In the wilderness, they had only God and each other. The 10 commandments Moses brought to the people and the laws stemming from those commandments are centered around the main themes to love God and love each other.

Planning our sabbath time is often centered around our personal needs and schedules, rather than being seen as a communal affair, but from its very beginning it has been a work of the people. Or, the rest of the people. And if we think about it, we truly need each other to make Sabbath a reality in our lives. In order to not simply fall into the same routine of every other day of our lives we have to communicate how we are changing our rhythms. We have to say no to some things people might want us to do that does not fit into the rhythm of Sabbath. And we should invite others to share our Sabbath.

God created us to be in relationship with other people, and not to do everything alone. Only in community could the Israelites learn to be free, help each other break the bonds of fear. Our Sabbath practice should not exclude our loved ones, but include the needs of those around us, and encourage one another to take a break and enjoy time with one another. Sabbath should be centered on God and God’s will for us to be whole in body, mind, spirit and relationship, which may look different than what we think we need.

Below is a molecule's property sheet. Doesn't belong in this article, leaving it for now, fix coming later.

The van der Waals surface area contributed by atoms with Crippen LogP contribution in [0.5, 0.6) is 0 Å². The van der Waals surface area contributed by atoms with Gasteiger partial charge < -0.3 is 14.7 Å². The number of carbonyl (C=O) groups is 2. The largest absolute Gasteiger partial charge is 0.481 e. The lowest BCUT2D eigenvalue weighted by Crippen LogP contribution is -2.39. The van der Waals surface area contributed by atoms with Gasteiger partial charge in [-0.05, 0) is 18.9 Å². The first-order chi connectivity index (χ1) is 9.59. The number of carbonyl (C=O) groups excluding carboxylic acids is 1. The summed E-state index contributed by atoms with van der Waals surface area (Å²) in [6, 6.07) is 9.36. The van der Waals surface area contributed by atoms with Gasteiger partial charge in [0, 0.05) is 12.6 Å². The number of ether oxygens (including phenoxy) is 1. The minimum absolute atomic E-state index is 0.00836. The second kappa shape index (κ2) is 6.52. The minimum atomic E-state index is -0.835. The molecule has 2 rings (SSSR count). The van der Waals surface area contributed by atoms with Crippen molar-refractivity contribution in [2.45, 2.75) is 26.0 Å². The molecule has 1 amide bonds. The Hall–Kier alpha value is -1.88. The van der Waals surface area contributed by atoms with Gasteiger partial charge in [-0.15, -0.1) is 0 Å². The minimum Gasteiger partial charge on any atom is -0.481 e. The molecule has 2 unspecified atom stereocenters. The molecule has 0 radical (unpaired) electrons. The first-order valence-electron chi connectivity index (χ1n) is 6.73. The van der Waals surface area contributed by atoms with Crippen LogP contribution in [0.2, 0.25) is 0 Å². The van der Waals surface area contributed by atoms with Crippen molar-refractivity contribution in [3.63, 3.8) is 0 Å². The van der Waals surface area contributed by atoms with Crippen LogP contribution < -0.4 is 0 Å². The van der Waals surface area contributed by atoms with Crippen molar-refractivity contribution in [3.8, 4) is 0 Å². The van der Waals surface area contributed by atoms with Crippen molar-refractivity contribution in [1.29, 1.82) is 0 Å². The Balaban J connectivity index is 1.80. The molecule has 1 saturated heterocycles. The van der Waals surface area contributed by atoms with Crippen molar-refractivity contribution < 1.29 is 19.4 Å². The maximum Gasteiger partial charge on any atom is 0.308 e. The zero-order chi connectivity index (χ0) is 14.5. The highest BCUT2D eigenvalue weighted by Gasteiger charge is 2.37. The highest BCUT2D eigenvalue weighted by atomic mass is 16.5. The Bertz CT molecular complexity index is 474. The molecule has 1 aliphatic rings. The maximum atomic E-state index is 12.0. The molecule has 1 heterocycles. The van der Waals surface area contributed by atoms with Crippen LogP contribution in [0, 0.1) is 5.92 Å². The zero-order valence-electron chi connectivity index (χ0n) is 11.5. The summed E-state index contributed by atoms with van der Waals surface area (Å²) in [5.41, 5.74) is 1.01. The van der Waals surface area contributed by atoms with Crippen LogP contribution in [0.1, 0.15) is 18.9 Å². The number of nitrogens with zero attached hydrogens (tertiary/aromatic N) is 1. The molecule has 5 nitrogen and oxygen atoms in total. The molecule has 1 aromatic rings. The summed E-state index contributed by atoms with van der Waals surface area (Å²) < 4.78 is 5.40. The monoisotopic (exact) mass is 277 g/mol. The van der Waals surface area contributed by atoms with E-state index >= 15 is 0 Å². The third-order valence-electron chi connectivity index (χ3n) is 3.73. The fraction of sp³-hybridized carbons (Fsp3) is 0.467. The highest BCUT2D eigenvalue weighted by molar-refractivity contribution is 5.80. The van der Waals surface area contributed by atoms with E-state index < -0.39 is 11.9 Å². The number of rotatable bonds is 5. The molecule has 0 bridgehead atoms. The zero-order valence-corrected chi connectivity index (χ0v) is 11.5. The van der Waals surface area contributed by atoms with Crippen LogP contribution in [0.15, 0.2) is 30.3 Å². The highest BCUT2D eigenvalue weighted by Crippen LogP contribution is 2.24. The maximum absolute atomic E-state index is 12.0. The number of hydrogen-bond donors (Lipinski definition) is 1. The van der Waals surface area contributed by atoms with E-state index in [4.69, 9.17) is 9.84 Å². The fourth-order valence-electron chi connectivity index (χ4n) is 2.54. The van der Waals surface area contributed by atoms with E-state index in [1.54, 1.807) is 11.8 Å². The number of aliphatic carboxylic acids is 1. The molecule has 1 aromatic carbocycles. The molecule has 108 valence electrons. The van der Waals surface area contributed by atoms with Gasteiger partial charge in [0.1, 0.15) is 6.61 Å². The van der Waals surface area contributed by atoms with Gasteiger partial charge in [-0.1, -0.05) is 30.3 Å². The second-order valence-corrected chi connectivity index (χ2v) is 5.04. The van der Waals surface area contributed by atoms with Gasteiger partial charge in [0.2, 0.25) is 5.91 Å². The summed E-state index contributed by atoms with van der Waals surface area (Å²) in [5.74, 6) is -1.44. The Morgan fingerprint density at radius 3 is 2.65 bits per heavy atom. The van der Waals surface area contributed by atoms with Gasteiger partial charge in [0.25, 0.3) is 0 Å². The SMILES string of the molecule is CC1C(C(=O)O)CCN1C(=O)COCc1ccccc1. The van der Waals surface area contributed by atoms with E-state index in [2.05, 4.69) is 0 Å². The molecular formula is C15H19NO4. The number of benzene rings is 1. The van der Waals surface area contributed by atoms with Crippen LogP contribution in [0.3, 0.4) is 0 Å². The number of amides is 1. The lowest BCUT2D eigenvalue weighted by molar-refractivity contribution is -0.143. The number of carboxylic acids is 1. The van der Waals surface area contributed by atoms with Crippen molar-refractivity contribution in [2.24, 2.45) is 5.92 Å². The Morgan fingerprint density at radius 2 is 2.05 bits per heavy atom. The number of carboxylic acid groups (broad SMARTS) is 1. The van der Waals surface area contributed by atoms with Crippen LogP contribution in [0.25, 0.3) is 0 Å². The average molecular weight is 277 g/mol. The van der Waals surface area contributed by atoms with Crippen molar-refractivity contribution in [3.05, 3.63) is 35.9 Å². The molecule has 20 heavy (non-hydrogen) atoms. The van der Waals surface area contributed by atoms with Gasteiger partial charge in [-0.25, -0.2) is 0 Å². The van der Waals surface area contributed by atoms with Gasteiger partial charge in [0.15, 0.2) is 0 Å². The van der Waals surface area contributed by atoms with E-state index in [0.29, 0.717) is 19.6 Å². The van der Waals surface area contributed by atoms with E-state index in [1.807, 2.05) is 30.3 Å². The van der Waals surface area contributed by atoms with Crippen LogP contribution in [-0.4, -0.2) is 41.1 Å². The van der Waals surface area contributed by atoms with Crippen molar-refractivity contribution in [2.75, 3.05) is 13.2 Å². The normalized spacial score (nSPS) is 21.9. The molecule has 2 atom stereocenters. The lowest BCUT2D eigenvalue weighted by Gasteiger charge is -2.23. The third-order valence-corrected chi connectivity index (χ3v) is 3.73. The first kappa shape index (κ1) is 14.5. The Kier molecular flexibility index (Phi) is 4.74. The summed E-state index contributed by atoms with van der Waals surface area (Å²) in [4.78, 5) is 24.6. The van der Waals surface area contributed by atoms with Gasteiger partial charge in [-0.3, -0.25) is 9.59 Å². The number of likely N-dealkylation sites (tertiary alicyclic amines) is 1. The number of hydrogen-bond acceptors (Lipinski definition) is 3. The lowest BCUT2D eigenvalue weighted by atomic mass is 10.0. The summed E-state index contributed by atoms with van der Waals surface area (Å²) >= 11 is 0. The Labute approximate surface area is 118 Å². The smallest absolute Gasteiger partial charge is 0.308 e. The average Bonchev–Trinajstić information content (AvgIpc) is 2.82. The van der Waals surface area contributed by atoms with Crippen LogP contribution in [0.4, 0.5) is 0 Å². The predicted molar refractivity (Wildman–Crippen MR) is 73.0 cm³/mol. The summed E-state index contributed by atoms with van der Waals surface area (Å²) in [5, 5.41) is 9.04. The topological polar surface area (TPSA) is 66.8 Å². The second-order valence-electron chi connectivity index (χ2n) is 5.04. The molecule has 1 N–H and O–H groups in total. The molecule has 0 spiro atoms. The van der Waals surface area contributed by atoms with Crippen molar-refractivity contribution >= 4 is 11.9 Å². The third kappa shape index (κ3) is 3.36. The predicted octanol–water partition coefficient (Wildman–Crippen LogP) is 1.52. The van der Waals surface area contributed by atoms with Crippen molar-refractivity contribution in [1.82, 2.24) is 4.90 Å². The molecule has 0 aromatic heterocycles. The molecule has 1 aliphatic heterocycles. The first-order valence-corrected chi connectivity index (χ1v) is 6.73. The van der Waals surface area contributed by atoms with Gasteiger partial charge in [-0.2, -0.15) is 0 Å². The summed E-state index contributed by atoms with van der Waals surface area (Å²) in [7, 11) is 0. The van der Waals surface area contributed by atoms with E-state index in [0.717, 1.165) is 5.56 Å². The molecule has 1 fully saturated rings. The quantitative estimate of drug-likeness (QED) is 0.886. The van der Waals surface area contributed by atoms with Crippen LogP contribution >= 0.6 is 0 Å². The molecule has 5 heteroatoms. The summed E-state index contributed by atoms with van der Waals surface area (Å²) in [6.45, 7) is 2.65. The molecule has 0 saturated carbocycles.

Hugh Hollowell, the founder of Love Wins Ministries in Raleigh, NC, just wrote about missing his friends. As he was dreaming of and beginning to build Love Wins, a ministry that works with and has created a community among and for people experiencing homelessness in Raleigh, he drew support, comfort and creativity from regular one-on-one meet-ups and conversations with various people who are now friends. In the last year as Love Wins has been growing and successful in many ways, Hugh realized he hadn’t been taking the time to connect to these friends in the same ways. And he missed them. As Hugh says, it isn’t just the friendship connections, but that not taking the time to simply meet up and talk affects his work life, as these conversations helped create what Love Wins is today. If we don’t take time to step away from our regular, and important, routines, we wither.

You don’t have to throw a big party every week to celebrate Sabbath (introverts are breathing sighs of relief), but perhaps there is someone in your life you haven’t seen in a while that you would like to spend time with. You might have an activity your family enjoys doing that you never seem to have time for – take time to do that activity and simply be together. Don’t miss those connections – recreate them in your Sabbath time.